Environmentalists Protest ‘Animal Slavery’ at Hong Kong Marine Park

Dolphins jump during an aquatic show

A group of animal rights activists staged a demonstration Saturday at Hong Kong’s Ocean Park to protest dolphin shows as part of their annual “Empty the Tanks’ campaign against holding marine animals in captivity.

Protesters railed against the “captivity industry,” carrying signs with slogans like “Not a Park, a Prison.” Campaign propaganda said that the sixth annual “Empty the Tanks” protest would be taking place in nearly 70 locations in 23 different countries.

According to its website, Empty the Tanks was founded as “a way to speak out for the captive dolphins and whales languishing in tanks all around the world.”

One demonstrator, Claudia Mo, told local television that “animal shows should have no place in the world” because marine mammals are highly intelligent creatures and “they are exploited to entertain humans.”

“That’s animal slavery, and it’s so wrong,” she said.

Among their demands, activists have called on Ocean Park to phase out animal shows and artificial breeding, insisting that nothing about the park is natural and so visitor obtain no educational benefit from seeing animals in a captive setting.

Marine mammals in tanks “are not eating, socializing, reproducing, exercising, or behaving naturally. Everything you see at a marine park or aquarium is a forced behavior,” protest organizers said.

They also requested that the park establish a public notification system concerning any injuries and deaths of its animals.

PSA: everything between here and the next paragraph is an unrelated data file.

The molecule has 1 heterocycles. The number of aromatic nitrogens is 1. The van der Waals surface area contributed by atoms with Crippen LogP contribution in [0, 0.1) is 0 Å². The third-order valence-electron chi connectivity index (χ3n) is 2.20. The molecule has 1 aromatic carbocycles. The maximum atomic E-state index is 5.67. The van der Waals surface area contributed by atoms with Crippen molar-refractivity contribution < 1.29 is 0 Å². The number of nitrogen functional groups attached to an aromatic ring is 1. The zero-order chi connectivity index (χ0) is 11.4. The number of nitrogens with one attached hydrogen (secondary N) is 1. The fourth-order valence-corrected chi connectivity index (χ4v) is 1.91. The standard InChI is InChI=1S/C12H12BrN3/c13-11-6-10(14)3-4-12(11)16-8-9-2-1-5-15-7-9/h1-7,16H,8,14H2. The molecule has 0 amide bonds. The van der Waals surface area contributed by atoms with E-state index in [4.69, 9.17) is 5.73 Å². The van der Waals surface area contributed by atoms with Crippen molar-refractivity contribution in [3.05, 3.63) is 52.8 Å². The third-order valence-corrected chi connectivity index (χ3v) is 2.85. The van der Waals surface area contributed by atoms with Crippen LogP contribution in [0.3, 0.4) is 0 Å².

The marine park brought out extra security on Saturday, but apart from a brief scuffle, the demonstrators remained peaceful.

One group of activists chanted slogans outside Ocean Park such as “dolphins belong to the ocean, not a park,” “Captivity kills,” and “release the dolphins,” under the wary eyes of security guards.

Activists have said that putting a dolphin in a swimming pool-sized tank may seem humane but is the equivalent of confining a human person in a bathtub.

“Cetaceans are literally bored to death in their tanks, which are always tiny in relation to their size and extremely monotonous for them,” said protester Sasha Abdolmajid.

Dora Wong of Civic Party Animal Rights Concern Group criticized Ocean Park for its heightened security and close vigilance over protesters.

“We tried to use peaceful means to tell visitors that Ocean Park’s publicity materials are misleading – that [animal captivity] is actually a cruel practice and deprives animals of their freedom,” she told local television.

Ocean Park responded to the protest with a statement asserting that some of the protesters’ claims were “misinformed.” Releasing the dolphins is “unrealistic,” the park said, since the majority of the park’s dolphins were born in captivity and are ill-equipped for life in the wild.

The park also said that artificial breeding helps prevent extinctions, adding that the park has helped finance global conservation efforts and furnished rehabilitation facilities for injured or orphaned cetaceans.

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